Two players joined the elite club of bracelet winners on Day 20 of the 2013 World Series of Poker. Isaac Hagerling and Jason Duval each found the winner's circle for the first time at the WSOP, while a third final table fell short of completing the day. Tom Schneider, Greg Mueller and two others will return on Tuesday to battle for the $5,000 H.O.R.S.E. title.
What a birthday present for Isaac Hagerling. On the day he turned 26, he took down the $3,000 No-Limit Hold’em (Mixed Max) for $372,387 after defeating bracelet winner Max Steinberg heads-up for the title. It took a birthday miracle card on the river to win the biggest pot in the match, but Hagerling capitalized to claim his first WSOP bracelet.
Hagerling advanced to the championship round by winning four heads-up matches on Day 3. Along the way, he bested formidable heads-up opponents Yevgeniy Timoshenko and Jeremy Ausmus and had another tough test in the final against Steinberg.
The battle went back and forth for the first 69 hands before Steinberg made up some ground queen-high bluff shove on the river. Just three hands later, Hagerling called all in for his tournament life on a board with . He was crushed by Steinberg's , but caught the on the river to take a commanding chip. The match would last another 34 hands while Steinberg battled back, but ultimately Hagerling sealed the deal.
Day 3 of Event #28: $1,500 No-Limit Hold’em began 16 players vying for a WSOP bracelet and $521,202. After more than 11 hours of play, Jason Duval became the seventh Canadian to win a bracelet this summer, joining the likes of Charles Sylvestre, Benny Chen and Mark Radoja. Duval battled Majid Yahyaei heads-up for more than two hours, and put the match away on a bizarre final hand to secure the victory.
The most well-known player coming into the final day was TJ Cloutier, who fell short of his 40th career WSOP final table when he busted in 13th. Pace of play was fast, taking just over three hours for the field to be whittled down to the final table. Once there, well-known online player Dan "Wretchy" Martin busted in sixth shortly after being crippled by a huge two-outer courtesy of Day 2 chipleader Masayuki Nagata. Nagata wound up finishing third.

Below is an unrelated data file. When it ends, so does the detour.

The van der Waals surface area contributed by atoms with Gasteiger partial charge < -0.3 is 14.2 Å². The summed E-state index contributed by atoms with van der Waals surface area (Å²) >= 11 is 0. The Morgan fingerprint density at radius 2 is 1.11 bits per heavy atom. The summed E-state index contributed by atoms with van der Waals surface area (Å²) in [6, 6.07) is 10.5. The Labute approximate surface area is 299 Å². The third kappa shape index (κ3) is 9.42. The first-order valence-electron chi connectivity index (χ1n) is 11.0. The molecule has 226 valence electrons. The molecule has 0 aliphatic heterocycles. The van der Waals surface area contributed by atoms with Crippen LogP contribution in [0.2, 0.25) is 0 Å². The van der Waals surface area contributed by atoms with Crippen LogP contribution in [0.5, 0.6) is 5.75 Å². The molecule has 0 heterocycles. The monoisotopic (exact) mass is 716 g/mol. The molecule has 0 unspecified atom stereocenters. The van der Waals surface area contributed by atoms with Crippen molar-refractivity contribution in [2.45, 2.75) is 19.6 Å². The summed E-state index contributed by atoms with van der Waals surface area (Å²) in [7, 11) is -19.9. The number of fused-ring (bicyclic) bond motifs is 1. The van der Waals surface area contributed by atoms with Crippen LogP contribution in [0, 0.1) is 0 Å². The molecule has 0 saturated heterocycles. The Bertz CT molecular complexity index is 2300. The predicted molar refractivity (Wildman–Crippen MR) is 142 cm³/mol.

Yahyaei had the lead when heads-up play began, but it didn't take long for Duval to take control. Duval, who had 2010 world champ Jonathan Duhamel on his rail, took the lead on the 15th hand of the match and never looked back, slowly extending his lead over the course of the next 54 hands. On the final hand of the tournament, Duval min-raised to 200,000, and Majid Yahyaei called. The flop was , and Yahyaei check-raised to 675,000 over Duval's 250,000 bet. Duval moved all in, and Yahyaei went deep into the tank. Finally, he called off.
Amazingly, both players tabled just queen-high, but Duval had a flush draw. The turn was the , opening up chop outs, but the on the river sealed the deal for Duval, who ran toward his rail with his fists in the air in jubilation.
It was a long day of play on Day 3 of Event #29: $5,000 H.O.R.S.E. The Day began with 28 of a 261-player field returning to the Amazon Room hoping to play down to a champion, and after 12 hours on the felt there were still four remaining when tournament staff called it a day. Those players will return for a fourth day on Tuesday, with Tom Schneider in the lead with a massive chip lead. Schneider hopes to capture his fourth gold bracelet — his second of the summer.
The day began with a bang as Gus Hansen was the first to hit the rail, though he was soon followed by the likes of Sabyl Landrum (25th), Todd Brunson (24th), Jared Jaffe (20th), Dan Kelly (17th), David Bach (16th), Marcel Luske (13th), Tom Koral (12th) and Alex Dovzhenko (9th).
The final table was stacked with of some of the best mixed-game players in the world, including Greg Mueller, finished third in Event #8 $2,500 Eight-Game Mix for $89,673.
H.O.R.S.E. master and 2007 WSOP Player of the Year Tom Schneider, who won Event #15 $1,500 H.O.R.S.E. a week ago for $258,960 and his third gold bracelet. That was the same tournament in which Viatcheslav Ortynskiy finished third for $108,701. Schneider and Ortynskiy are among the top four returning on Tuesday.